What is Gerrymandering: The GOP Bill to Change the Electoral College in Virginia
Virginia Republicans are proposing to change the way in which the state counts its electoral college votes in a manner that would weaken the influence of urban voters, reports the Reston Patch.
Proposed by state Sen. Charles Carrico (R-Galax), the bill would switch the state to a system where Electoral College votes are assigned by congressional district, rather than the winner-takes-all system currently in place.
Carrico said the current system unfairly penalizes rural voters. "If it's going to continue winner-take-all — it doesn't matter which side is running — it's going to all come down to how many people vote in the metropolitan areas and it doesn't matter what the rural voters do," he told the Roanoke Times.
Under Carrico's proposed revisions, the candidate with the most votes in a congressional district would gain one electoral vote, while the candidate who won the majority of the districts would gain two at-large votes. If no candidate won a majority of the districts, then the two at-large votes would be given to the winner of the statewide popular vote.
Never mind that the Virginia GOP just gerrymandered their congressional districts during a brief tie-breaking absence of Democratic Sen. Henry Marsh for the presidential inauguration, turning what is today a 20-20 tie in the state senate into a potential 27-13 split by clustering minority and urban voters into smaller districts.
State Sen. Chap Petersen (D-Fairfax) called the new measure "anti-Democratic" and added, "if congressional districts were drawn by a non-partisan commission and evenly – or even roughly – balanced between parties or the population, I'd have much less heartburn about this. Maybe I'd even support it." Petersen says that after the redistricting "fiasco," he has talked privately to several Republicans who think the new measure may go too far.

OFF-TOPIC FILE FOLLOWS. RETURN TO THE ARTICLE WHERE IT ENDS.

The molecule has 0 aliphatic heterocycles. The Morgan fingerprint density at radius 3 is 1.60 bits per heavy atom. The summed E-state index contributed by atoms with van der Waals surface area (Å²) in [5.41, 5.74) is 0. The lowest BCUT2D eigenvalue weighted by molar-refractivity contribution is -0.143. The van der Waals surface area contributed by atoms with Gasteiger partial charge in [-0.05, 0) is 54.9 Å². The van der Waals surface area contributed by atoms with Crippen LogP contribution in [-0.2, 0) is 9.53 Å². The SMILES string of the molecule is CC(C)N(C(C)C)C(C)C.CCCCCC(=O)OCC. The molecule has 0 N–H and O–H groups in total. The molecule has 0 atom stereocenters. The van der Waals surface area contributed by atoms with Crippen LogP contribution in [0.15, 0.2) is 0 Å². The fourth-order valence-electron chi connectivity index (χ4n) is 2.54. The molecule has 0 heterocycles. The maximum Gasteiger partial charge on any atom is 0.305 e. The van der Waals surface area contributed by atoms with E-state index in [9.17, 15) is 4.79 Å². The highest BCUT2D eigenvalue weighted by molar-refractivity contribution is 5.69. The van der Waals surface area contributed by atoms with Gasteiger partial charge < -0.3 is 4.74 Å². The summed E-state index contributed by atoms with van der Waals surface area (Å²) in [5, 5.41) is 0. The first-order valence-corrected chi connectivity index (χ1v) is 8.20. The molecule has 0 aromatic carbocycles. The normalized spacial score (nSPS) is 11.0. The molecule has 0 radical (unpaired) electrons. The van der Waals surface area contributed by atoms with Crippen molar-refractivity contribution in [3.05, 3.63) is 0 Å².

And the media response, at least, has been overwhelmingly negative.
Atlantic editor David Graham called the bill "how to win states and disenfranchise people," saying that instead of evolving in policy or running better electoral campaigns, the GOP now will "try to find ways to make sure fewer peoples' votes matter." The Washington Post's Aaron Blake found, "if every state awarded its electoral votes by congressional district, it's likely that Mitt Romney would have won the 2012 presidential election despite losing the popular vote by nearly four percentage points."
As Slate discovered, had these new changes been implemented in 2012, then Mitt Romney would have won nine of the state's electoral votes, and Obama just four. The president won the popular vote in Virginia by roughly 150,000 votes.
Given these statistics, it's hard to see these legislative efforts as anything but pushes to disenfranchise undesirable voters, i.e. those who vote for Democrats.
"…Better to just dilute the opposition and give Republicans their man in the White House, will of the voters be damned," Joy-Ann Reid wrote in the Miami Herald. "Talk about constitutional originalism! It seems the three-fifths compromise lives."
Perhaps sensing the toxic reception of the laws, prominent Virginia GOP leaders have been wary of the measures. Governor Bob McDonnell, a Republican, says he does not support the new vote allocation scheme, while a spokesman for Lt. Gov. Bill Bolling said that he had "grave concerns" about the GOP redistricting plan.